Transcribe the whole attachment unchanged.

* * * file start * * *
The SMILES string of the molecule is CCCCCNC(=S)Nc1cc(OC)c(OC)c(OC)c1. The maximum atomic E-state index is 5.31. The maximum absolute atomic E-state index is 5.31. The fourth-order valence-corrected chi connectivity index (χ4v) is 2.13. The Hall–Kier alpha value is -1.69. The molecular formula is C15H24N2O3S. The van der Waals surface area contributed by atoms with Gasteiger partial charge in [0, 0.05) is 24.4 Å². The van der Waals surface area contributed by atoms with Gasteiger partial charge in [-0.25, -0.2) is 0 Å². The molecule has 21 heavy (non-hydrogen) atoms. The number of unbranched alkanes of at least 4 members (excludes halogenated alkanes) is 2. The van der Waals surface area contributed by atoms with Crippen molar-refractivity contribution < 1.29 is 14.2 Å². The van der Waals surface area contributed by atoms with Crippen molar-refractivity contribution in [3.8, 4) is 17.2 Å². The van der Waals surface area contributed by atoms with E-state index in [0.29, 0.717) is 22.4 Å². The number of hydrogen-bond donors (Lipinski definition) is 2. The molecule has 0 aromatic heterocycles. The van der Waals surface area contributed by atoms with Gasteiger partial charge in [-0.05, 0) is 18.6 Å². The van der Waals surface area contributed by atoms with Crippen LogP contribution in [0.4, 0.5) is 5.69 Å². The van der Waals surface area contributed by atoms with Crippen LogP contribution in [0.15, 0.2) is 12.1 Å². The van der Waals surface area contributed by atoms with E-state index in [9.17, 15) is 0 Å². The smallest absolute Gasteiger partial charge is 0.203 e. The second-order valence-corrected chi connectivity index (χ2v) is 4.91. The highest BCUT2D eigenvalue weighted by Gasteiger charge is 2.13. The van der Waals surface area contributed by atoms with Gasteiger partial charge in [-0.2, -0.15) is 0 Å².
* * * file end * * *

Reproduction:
The SMILES string of the molecule is CCCCCNC(=S)Nc1cc(OC)c(OC)c(OC)c1. The maximum atomic E-state index is 5.31. The maximum absolute atomic E-state index is 5.31. The fourth-order valence-corrected chi connectivity index (χ4v) is 2.13. The Hall–Kier alpha value is -1.69. The molecular formula is C15H24N2O3S. The van der Waals surface area contributed by atoms with Gasteiger partial charge in [0, 0.05) is 24.4 Å². The van der Waals surface area contributed by atoms with Gasteiger partial charge in [-0.25, -0.2) is 0 Å². The molecule has 21 heavy (non-hydrogen) atoms. The number of unbranched alkanes of at least 4 members (excludes halogenated alkanes) is 2. The van der Waals surface area contributed by atoms with Crippen molar-refractivity contribution < 1.29 is 14.2 Å². The van der Waals surface area contributed by atoms with Crippen molar-refractivity contribution in [3.8, 4) is 17.2 Å². The van der Waals surface area contributed by atoms with E-state index in [0.29, 0.717) is 22.4 Å². The number of hydrogen-bond donors (Lipinski definition) is 2. The molecule has 0 aromatic heterocycles. The van der Waals surface area contributed by atoms with Gasteiger partial charge in [-0.05, 0) is 18.6 Å². The van der Waals surface area contributed by atoms with Crippen LogP contribution in [0.4, 0.5) is 5.69 Å². The van der Waals surface area contributed by atoms with Crippen LogP contribution in [0.15, 0.2) is 12.1 Å². The van der Waals surface area contributed by atoms with E-state index in [9.17, 15) is 0 Å². The smallest absolute Gasteiger partial charge is 0.203 e. The second-order valence-corrected chi connectivity index (χ2v) is 4.91. The highest BCUT2D eigenvalue weighted by Gasteiger charge is 2.13. The van der Waals surface area contributed by atoms with Gasteiger partial charge in [-0.2, -0.15) is 0 Å².